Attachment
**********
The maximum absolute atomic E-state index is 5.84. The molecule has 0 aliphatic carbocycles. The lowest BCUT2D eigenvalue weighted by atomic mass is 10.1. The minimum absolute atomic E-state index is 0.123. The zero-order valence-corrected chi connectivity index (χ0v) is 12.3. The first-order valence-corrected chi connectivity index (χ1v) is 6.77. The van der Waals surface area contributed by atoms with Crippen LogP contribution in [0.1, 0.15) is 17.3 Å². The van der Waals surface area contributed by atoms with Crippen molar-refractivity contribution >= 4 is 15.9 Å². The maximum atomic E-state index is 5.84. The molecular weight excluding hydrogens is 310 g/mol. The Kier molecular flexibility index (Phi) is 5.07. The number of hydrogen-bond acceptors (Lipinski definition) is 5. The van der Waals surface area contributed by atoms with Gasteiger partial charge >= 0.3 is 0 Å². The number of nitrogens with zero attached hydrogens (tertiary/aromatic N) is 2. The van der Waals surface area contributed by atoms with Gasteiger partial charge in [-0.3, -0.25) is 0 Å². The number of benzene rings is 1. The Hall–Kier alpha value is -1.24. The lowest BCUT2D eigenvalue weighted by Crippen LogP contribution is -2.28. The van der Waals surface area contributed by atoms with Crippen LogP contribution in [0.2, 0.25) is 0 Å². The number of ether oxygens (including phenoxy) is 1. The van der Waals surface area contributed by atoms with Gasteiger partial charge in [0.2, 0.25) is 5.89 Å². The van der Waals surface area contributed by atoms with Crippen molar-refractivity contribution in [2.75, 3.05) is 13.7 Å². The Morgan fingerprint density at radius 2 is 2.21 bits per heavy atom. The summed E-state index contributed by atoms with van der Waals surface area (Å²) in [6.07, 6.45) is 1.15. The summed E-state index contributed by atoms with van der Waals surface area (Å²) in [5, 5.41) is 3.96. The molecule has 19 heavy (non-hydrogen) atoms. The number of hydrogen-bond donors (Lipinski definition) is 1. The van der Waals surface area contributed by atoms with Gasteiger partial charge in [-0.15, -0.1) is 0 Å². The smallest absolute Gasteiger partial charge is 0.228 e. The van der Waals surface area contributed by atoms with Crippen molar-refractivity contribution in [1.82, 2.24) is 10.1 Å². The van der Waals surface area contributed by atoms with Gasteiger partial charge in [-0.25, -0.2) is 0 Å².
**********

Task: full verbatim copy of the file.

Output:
The maximum absolute atomic E-state index is 5.84. The molecule has 0 aliphatic carbocycles. The lowest BCUT2D eigenvalue weighted by atomic mass is 10.1. The minimum absolute atomic E-state index is 0.123. The zero-order valence-corrected chi connectivity index (χ0v) is 12.3. The first-order valence-corrected chi connectivity index (χ1v) is 6.77. The van der Waals surface area contributed by atoms with Crippen LogP contribution in [0.1, 0.15) is 17.3 Å². The van der Waals surface area contributed by atoms with Crippen molar-refractivity contribution >= 4 is 15.9 Å². The maximum atomic E-state index is 5.84. The molecular weight excluding hydrogens is 310 g/mol. The Kier molecular flexibility index (Phi) is 5.07. The number of hydrogen-bond acceptors (Lipinski definition) is 5. The van der Waals surface area contributed by atoms with Gasteiger partial charge >= 0.3 is 0 Å². The number of nitrogens with zero attached hydrogens (tertiary/aromatic N) is 2. The van der Waals surface area contributed by atoms with Gasteiger partial charge in [-0.3, -0.25) is 0 Å². The number of benzene rings is 1. The Hall–Kier alpha value is -1.24. The lowest BCUT2D eigenvalue weighted by Crippen LogP contribution is -2.28. The van der Waals surface area contributed by atoms with Crippen LogP contribution in [0.2, 0.25) is 0 Å². The number of ether oxygens (including phenoxy) is 1. The van der Waals surface area contributed by atoms with Gasteiger partial charge in [0.2, 0.25) is 5.89 Å². The van der Waals surface area contributed by atoms with Crippen molar-refractivity contribution in [2.75, 3.05) is 13.7 Å². The Morgan fingerprint density at radius 2 is 2.21 bits per heavy atom. The summed E-state index contributed by atoms with van der Waals surface area (Å²) in [6.07, 6.45) is 1.15. The summed E-state index contributed by atoms with van der Waals surface area (Å²) in [5, 5.41) is 3.96. The molecule has 19 heavy (non-hydrogen) atoms. The number of hydrogen-bond donors (Lipinski definition) is 1. The van der Waals surface area contributed by atoms with Gasteiger partial charge in [-0.15, -0.1) is 0 Å². The smallest absolute Gasteiger partial charge is 0.228 e. The van der Waals surface area contributed by atoms with Crippen molar-refractivity contribution in [1.82, 2.24) is 10.1 Å². The van der Waals surface area contributed by atoms with Gasteiger partial charge in [-0.25, -0.2) is 0 Å².